As any parent knows, children can be the worst critics and the best judges. So when it comes to judging roller coasters, my two boys, ages seven and ten, have become quite the experts. With mom as a travel writer, my lucky kids have put some of Florida’s “biggest and baddest” coasters to the test.
Here’s a list of their Top Ten Florida coasters, in no particular order. I’ve included height restrictions, which I suggest you check before getting in line. Note that this simple task has been known to avert major tantrums thrown by younger (usually shorter) would-be roller coaster riders upon arrival at the gates.
So, read—and ride—at your own risk:
#1: SheiKra, Busch Gardens Tampa Bay (54-inch height requirement)
In 2005, Busch Gardens Africa introduced a one-of-a-kind experience: 200 feet up and 90 degrees straight down. That experience was just the beginning. As the nation’s first dive coaster, SheiKra raises the bar with extras like a true 90-degree drop, an Immelmann loop, and a second vertical dive into an underground tunnel.
In June 2007, as technology increased, so did the thrills. Busch Gardens Tampa Bay reintroduced SheiKra to the world with a new twist: “floorless” cars giving riders an unobstructed view of the 70 mph rush.
The name SheiKra symbolizes the power and speed of an African hawk as it twists and plunges—giving riders an adrenaline-pumping experience like no other. While my very tall ten-year-old has absolutely no problem riding this one, I must admit, I cannot bring myself to ride or watch. Call me chicken, but I leave the supervising up to dad for this one.
#2: Space Mountain, Walt Disney World, Orlando (44-inch height requirement)
An oldie, but goodie; I even ride this one for nostalgia and to prove that Mommy isn’t always a wimp. Space Mountain hasn’t changed much since I was a kid (do I have to tell you that that was about 30 years ago?). Walt Disney World calls the ride for kids and kids-at-heart “a giant leap for fun.” One step inside and you’ll see why. Riders board rocket-shaped glow-in-the-dark trains in the Space Port, enclosed within a hollow 300-foot-diameter mountain.
There are two tracks, Alpha on the left and Omega on the right. They both offer the same experience, while a projection of Earth, stars, comets, meteors, and asteroids fly past the open ceiling. The shuttles move around in complete darkness, including a steep drop of 39 degrees.
The ride has been known to shut down from time-to-time, so don’t be alarmed if you are in line and hear a maintenance call. I have been on the ride when this happens (usually the result of guests taking too long to get off of the ride, causing multiple trains to back up at the loading dock and the computer system stopping the ride).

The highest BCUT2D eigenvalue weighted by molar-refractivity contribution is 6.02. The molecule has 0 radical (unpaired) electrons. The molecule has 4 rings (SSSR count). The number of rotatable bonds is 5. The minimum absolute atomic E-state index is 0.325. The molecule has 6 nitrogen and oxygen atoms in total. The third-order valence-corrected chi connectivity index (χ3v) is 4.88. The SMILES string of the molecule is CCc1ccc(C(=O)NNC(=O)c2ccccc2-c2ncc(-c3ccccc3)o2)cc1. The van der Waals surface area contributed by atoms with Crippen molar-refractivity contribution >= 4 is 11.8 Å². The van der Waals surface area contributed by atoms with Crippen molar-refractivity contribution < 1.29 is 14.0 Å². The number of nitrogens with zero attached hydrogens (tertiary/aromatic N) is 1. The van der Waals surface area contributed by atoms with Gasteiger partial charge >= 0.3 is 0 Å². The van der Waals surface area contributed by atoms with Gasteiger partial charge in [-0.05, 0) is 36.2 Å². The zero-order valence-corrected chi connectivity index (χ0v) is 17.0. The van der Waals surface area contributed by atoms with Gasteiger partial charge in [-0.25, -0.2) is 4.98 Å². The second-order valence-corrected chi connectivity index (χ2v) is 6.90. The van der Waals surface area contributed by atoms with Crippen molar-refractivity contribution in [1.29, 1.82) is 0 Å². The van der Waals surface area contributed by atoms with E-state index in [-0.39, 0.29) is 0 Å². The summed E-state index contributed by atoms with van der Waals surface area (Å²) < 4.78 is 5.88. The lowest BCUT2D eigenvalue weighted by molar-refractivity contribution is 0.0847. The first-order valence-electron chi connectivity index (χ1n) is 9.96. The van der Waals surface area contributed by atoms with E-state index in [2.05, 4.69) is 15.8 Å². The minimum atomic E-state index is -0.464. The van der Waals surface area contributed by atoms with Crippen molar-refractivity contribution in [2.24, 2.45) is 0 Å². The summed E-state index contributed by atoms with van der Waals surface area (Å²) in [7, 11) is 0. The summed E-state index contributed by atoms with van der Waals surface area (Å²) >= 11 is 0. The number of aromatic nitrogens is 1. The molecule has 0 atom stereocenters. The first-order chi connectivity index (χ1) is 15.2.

When the lights come on, you get a free lesson in how the ride, with all the “magic,” is created! And, the short extra wait just builds the suspense.
#3: The Simpsons Ride, Universal Studios Florida, Orlando (40-inch height requirement)
This high-tech not-to-be-missed ride is fun for the whole family—as long as kids are taller than 40 inches. My favorite feature of the simulated ride is the use of television monitors strategically placed to keep kids (and kids-at-heart) occupied while waiting in line. (Don’t forget to use your hotel room key as a FastPass to skip the longer lines if you are staying at one of the Universal Orlando Resorts.) My children were so distracted watching cartoons they actually forgot to ask, “Are we there yet?”
The Simpsons Ride takes visitors, along with their favorite cartoon family, to Krustyland, the low-budget theme park created by shameless product huckster Krusty the Clown. Guests enter the ride through a carnival-like midway alongside Marge, Bart, Lisa, and Maggie. The ride makes you feel like you are flying, floating, and crashing your way through this virtual fun stop, mixing modern technology and fantasy together for its finest display.
#4: The Incredible Hulk Coaster, Universal's Islands of Adventure, Orlando (54-inch height requirement)
One stroll through Marvel Super Hero Island at Universal’s Islands of Adventure and you cannot miss this giant green coaster. Upon entering the magical comic-book city, where super heroes (okay, very tall men in costumes) roam the streets, you will feel empowered to hop on the Incredible Hulk ride. Once you enter the world of Dr. Bruce Banner, you're launched from zero to 40 mph in two seconds flat! An angry Hulk soars through the sky on a high-speed roller-coaster rampage—and you have a front-row seat.